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Texas Protection of Rights of Conscience for Child Welfare Services Providers (SB 892)

This law was last updated on Dec 7, 2017

This law is Anti–Choice Anti–LGBTQ




SB 892


Failed to Pass


Feb 14, 2017


Primary Sponsors: 1
Total Sponsors: 1


Conscience and Refusal Clauses, LGBTQ, Religious Freedom

Full Bill Text

SB 892 would prohibit the state from taking adverse action against a child welfare services provider on the basis that the provider declines to provide a child care service that conflicts with the “sincerely held” religious beliefs of the provider.

The state would not be able to discriminate or take any adverse action against a child welfare services provider on the basis, wholly or partly, that the provider:

  • has declined or will decline to provide, facilitate, or refer a person for child welfare services that conflict with, or under circumstances that conflict with, the provider ’s sincerely held religious beliefs;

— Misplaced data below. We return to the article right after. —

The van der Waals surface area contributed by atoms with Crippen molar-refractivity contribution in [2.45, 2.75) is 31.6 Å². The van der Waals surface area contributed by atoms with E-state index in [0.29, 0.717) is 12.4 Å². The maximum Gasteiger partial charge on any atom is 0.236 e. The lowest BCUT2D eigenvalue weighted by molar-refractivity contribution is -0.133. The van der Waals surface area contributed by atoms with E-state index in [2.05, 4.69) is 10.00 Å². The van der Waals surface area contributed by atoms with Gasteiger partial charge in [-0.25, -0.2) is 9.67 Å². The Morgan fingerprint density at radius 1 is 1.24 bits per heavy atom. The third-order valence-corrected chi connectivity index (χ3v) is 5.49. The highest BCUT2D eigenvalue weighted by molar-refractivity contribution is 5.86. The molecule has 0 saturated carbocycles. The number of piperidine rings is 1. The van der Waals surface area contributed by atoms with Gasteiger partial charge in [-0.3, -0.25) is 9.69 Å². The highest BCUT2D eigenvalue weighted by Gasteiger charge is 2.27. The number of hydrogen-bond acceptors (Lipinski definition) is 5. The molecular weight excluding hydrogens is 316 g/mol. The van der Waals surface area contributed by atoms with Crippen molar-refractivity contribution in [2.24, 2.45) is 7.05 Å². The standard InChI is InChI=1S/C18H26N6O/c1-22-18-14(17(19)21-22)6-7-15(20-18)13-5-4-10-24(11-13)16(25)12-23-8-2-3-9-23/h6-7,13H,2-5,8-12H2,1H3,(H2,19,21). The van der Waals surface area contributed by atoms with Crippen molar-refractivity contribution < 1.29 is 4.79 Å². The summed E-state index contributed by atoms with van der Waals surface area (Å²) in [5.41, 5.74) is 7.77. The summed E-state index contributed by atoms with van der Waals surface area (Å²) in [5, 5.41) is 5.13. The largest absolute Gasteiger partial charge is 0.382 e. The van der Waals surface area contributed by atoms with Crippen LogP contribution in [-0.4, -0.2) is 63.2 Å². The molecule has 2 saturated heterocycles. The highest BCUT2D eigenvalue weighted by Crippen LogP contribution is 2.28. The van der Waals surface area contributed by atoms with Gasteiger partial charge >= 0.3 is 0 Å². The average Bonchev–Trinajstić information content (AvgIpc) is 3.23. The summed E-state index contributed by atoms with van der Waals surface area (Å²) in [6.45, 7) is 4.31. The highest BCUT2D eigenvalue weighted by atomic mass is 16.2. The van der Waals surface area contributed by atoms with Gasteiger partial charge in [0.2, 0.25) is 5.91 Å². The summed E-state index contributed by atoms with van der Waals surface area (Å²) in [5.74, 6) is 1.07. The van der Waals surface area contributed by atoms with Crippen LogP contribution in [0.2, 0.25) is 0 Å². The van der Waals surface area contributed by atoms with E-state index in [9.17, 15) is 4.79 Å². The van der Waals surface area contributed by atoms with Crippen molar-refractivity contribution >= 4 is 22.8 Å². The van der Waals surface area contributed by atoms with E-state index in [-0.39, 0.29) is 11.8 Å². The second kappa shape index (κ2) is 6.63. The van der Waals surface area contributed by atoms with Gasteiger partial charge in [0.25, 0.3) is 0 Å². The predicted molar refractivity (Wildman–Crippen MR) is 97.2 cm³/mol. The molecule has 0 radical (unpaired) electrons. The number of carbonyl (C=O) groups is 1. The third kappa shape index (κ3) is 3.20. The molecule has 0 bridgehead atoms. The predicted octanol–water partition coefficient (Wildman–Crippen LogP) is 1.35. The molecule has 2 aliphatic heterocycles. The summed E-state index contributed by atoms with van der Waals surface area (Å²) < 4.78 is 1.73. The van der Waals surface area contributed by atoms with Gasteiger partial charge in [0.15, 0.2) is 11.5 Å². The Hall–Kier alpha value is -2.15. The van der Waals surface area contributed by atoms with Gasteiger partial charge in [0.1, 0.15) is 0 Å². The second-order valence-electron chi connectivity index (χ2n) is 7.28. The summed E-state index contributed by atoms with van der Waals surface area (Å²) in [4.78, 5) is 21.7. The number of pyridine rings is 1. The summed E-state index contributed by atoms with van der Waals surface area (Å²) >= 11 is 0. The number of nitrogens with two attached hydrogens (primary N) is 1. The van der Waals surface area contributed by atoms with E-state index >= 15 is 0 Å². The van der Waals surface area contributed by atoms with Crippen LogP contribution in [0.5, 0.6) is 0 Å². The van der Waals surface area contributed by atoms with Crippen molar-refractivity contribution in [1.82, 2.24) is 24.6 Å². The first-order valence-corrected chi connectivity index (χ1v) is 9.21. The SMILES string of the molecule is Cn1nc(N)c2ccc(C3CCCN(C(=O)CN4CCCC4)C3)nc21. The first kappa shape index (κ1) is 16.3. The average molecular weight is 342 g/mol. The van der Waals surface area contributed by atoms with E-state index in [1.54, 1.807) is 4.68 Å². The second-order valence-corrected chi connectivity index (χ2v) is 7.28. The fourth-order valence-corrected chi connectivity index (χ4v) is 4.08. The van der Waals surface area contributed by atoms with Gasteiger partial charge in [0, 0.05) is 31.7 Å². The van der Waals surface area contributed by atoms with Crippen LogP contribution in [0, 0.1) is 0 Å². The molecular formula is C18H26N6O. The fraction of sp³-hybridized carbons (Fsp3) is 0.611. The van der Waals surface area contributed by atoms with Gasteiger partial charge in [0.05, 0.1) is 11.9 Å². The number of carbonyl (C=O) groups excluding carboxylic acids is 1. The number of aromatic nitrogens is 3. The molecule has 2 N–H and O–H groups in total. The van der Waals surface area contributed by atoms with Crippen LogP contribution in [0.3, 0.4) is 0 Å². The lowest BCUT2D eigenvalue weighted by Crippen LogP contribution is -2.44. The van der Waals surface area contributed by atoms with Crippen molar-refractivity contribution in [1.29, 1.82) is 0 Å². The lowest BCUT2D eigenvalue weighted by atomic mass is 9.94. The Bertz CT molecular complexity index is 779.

• provides or intends to provide children under the control, care, guardianship, or direction of the child welfare services provider with a religious education, including through placing the children in a private or parochial school or otherwise providing a religious education in accordance with the laws of Texas;
  • has declined or will decline to provide, facilitate, or refer a person for abortions, contraceptives, or drugs, devices, or services that are potentially abortion-inducing; or
  • refuses to enter into a contractor that is inconsistent with or would in any way interfere with or force a provider to surrender the rights created by this chapter.

A child welfare services provider may assert an actual or threatened violation of this law as a claim or defense in a judicial or administrative proceeding and obtain the appropriate relief.

If passed, the bill would allow child adoption and foster placement agencies the right to discriminate in, or refuse, the services they offer (such as child placement) to LGBTQ families and children.

Related Legislation

Companion bill to HB 1805.

Similar to HB 3859 and SB 1536.

Similar to HB 3864, which failed to pass in 2015.


Primary Sponsor